Seventeenth-Century Case Studies: Farming to Halves on Four Norfolk Estates

  • Elizabeth Griffiths
  • Mark Overton


The purpose of the Norfolk case studies presented in this chapter is to describe the context in which sharefarming existed and developed during the course of the seventeenth century and into the eighteenth. Sets of agreements from four Norfolk estates show why landowners resorted to these methods, how they adapted them to particular circumstances, the problems they encountered, the success they achieved, and why they abandoned them in the early eighteenth century. The case studies, drawn primarily from estate records, inevitably present farming, or letting, to halves from the landowners’ perspective. However, they still provide insights into forms of sharefarming at a lower social level, between tenant and sub-tenant, yeomen and husbandmen, and generally within rural communities. Norfolk landowners used farming to halves throughout this period, firstly, as a device for effecting expansion and improvement from the 1600s, and, secondly, as a way of dealing with vacant farms and falling rents from the late 1660s. The driving force behind the improvements of early 1600s, was the inflation of the late sixteenth century. Prices accelerated rapidly in the 1580s and continued rising until the 1640s, leaving landowners in a vulnerable position. To maintain their incomes, they needed to modernize their procedures, place their rents and tenures on a commercial footing, and exploit their demesnes.


Seventeenth Century Dairy Farming Direct Labour Corn Crop Early Eighteenth Century 
These keywords were added by machine and not by the authors. This process is experimental and the keywords may be updated as the learning algorithm improves.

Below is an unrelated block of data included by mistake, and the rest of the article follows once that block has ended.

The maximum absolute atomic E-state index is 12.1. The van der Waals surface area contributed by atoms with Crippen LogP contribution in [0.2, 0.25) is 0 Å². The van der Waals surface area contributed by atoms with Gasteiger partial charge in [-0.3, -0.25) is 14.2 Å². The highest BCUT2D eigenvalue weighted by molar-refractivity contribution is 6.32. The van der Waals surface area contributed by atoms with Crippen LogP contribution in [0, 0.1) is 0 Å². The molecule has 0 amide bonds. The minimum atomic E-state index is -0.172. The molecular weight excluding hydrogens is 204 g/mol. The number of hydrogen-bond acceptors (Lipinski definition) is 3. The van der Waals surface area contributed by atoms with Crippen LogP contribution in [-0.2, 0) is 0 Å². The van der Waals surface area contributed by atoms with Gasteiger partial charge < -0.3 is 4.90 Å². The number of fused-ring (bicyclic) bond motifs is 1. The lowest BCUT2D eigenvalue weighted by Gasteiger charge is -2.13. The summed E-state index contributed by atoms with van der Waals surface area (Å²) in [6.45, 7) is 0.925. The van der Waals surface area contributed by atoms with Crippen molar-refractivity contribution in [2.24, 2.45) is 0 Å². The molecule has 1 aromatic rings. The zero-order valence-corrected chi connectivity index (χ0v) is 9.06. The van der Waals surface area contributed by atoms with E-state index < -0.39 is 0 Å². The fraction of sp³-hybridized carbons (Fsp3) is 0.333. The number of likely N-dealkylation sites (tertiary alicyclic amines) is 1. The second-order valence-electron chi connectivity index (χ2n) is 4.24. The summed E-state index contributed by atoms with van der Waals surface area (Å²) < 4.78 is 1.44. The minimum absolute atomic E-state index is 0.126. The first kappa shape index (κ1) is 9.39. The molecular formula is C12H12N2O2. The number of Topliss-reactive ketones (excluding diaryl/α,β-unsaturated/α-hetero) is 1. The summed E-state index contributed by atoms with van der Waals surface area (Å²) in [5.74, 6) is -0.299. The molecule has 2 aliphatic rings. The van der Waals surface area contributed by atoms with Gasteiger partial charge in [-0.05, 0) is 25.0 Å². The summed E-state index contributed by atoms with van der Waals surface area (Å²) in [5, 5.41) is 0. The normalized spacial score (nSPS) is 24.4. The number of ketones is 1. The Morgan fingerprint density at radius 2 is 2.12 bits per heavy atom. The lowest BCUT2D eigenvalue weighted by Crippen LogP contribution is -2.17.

Unable to display preview. Download preview PDF.

Unable to display preview. Download preview PDF.


  1. 1.
    E.M. Griffiths, ‘Sir Henry Hobart: a new hero of Norfolk agriculture?’, Agricultural History Review, 46 (1998) 15–34Google Scholar
  2. J. Whittle, The Development of Agrarian Capitalism: Land and Labour in Norfolk 1440–1580, (Oxford: Clarendon Press, 2000)CrossRefGoogle Scholar
  3. 61.
    R. Allen, Enclosure and the Yeoman: The Agricultural Development of the South Midlands, 1450–1850, (Oxford: Clarendon Press, 1992).CrossRefGoogle Scholar
  4. 66.
    R.W. Ketton-Cremer, Felbrigg: The Story of a House, (Ipswich: The Boydell Press, 1962), pp. 44–77.Google Scholar
  5. 89.
    R.H. Hilton, ‘Why was there so little champart rent in Medieval England?’, Journal of Peasant Studies, 17 (1990), p. 517.CrossRefGoogle Scholar
  6. 92.
    S. Wade Martins and T. Williamson, ‘The Development of the Lease and its Role in Agricultural Improvement in East Anglia, 1660–1870’, Agricultural History Review, 46 (1998) 129–30.Google Scholar
  7. 103.
    G.A. Chinnery, A Handlist of the Cholmondeley (Houghton) Manuscripts: Sir Robert Walpole’s Archive, (Cambridge: Cambridge University Press, 1953).Google Scholar
  8. 107.
    C. Oestmann, Lordship and Community, The Lestrange Family and the Village of Hunstanton, Norfolk in the First Half of the Sixteenth Century, (Woodbridge: The Boydell Press, 1994).Google Scholar
  9. 156.
    D. Stone, ‘Productivity and Sheepfarming in late Medieval England’, Agricultural HistoryReview, 51 (2003) 1–22.Google Scholar

Copyright information

© Elizabeth Madeleine Griffiths and Mark Overton 2009

Authors and Affiliations

  • Elizabeth Griffiths
    • 1
  • Mark Overton
    • 1
  1. 1.University of ExeterUK

Personalised recommendations